When the UK government confirmed nightclubs would reopen on 21st June (later pushed back to 19th July), event tickets sold out instantly. Then when venues did reopen in July, promoters described the first few weeks as “bananas”.
Fast-forward five months on, the number of people buying tickets but not showing up to events is eight times higher than before. Artist manager Graeme Stewart said:
“You always had people that didn’t turn up, it was around 5% normally, but you’re getting as much as 40% no-shows for some gigs now. It’s an enormous problem, and it’s happening for anything that’s ticketed.”
This trend has increased artists’ guestlist capacity to encourage larger audiences at the events. Although venue owners are still receiving ticket sales revenue, the issue with no-shows is the money generally made behind the bar dramatically decreases, plus having to spend out on security for the number of tickets sold, resulting in lost revenue.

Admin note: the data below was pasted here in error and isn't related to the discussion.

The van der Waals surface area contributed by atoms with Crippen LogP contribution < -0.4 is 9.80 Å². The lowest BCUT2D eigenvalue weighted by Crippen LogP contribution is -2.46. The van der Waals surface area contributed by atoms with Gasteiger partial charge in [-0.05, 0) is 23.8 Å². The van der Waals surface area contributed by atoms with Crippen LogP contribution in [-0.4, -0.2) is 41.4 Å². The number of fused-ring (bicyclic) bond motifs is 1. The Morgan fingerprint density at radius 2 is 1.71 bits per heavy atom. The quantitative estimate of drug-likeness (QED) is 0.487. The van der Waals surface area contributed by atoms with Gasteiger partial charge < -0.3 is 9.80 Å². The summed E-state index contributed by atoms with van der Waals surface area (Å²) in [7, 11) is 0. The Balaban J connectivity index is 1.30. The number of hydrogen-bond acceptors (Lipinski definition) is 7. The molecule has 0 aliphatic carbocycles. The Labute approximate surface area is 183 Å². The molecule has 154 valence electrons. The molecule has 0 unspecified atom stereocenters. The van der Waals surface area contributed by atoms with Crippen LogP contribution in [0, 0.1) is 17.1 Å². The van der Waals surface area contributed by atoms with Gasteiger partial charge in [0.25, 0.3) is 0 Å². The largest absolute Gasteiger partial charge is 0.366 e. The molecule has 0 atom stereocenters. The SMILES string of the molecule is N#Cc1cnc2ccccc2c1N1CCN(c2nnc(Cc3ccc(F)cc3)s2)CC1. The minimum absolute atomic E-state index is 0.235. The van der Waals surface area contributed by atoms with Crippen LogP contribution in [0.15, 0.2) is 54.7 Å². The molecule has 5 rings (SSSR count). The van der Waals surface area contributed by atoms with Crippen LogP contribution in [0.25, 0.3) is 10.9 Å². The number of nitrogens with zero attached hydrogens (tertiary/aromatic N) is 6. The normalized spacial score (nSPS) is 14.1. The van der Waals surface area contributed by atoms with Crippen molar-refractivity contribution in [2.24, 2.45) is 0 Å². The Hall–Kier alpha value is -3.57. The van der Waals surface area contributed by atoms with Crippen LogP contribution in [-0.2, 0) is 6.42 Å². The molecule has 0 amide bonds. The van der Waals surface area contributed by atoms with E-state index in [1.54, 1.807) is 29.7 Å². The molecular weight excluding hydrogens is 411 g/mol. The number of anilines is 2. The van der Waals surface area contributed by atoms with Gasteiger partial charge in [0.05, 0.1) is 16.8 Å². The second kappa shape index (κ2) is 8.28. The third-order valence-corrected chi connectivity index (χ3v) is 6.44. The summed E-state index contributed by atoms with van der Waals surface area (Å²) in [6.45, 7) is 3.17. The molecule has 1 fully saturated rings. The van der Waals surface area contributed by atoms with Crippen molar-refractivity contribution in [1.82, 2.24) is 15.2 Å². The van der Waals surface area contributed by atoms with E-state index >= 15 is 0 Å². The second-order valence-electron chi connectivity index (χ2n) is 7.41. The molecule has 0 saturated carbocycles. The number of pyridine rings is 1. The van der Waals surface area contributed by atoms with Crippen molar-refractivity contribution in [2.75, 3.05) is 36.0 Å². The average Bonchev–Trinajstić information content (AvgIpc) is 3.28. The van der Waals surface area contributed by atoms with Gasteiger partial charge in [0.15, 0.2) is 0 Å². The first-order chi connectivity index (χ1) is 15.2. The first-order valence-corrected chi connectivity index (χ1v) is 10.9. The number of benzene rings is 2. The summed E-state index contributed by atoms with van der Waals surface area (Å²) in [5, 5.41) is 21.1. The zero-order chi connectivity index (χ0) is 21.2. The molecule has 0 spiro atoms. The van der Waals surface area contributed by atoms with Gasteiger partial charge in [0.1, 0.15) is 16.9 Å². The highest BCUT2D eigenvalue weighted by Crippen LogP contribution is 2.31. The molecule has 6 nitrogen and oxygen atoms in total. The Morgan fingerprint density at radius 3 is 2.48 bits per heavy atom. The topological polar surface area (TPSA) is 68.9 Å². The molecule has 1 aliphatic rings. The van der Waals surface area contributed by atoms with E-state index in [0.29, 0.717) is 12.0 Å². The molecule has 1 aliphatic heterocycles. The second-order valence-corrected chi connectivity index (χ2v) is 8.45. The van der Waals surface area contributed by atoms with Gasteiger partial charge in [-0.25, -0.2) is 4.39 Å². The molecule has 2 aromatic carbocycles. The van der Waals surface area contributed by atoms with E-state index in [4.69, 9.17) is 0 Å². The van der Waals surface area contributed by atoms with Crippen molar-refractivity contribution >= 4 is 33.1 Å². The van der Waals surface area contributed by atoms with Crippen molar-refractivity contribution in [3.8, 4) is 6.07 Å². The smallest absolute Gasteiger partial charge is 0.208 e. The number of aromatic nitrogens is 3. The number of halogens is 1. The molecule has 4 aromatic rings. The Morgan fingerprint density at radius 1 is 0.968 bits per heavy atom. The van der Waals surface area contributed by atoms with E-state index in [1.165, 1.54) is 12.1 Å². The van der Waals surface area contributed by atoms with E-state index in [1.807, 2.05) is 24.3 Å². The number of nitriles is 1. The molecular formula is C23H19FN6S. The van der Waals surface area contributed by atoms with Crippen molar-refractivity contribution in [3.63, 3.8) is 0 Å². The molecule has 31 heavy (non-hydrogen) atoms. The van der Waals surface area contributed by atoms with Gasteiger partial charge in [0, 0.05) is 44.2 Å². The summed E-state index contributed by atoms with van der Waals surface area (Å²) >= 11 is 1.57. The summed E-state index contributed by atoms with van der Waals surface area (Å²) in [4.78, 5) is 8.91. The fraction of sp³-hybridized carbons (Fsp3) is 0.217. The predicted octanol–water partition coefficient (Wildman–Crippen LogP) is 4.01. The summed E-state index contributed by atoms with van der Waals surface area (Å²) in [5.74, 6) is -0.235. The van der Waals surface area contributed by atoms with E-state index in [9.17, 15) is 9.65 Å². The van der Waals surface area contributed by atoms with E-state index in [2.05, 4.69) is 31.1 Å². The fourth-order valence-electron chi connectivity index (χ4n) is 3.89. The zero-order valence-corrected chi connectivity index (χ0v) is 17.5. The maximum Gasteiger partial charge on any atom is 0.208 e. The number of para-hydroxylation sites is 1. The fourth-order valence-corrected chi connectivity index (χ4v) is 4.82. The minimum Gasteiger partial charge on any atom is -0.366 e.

Sacha Lord, Parklife and Warehouse Project Founder and Night Time Economy Adviser for Greater Manchester, said:
“We’re seeing a big drop-off, even at really hot, sold-out shows. It’s happening every single night, and it’s affecting all artists. The knock-on effects of this are phenomenal,” adding: “It’s decimating the whole industry.”
No-shows are happening due to varying reasons such as COVID concerns, having to isolate due to COVID, or in some cases, artists rescheduling shows or not being able to attend events results in fans deciding not to attend.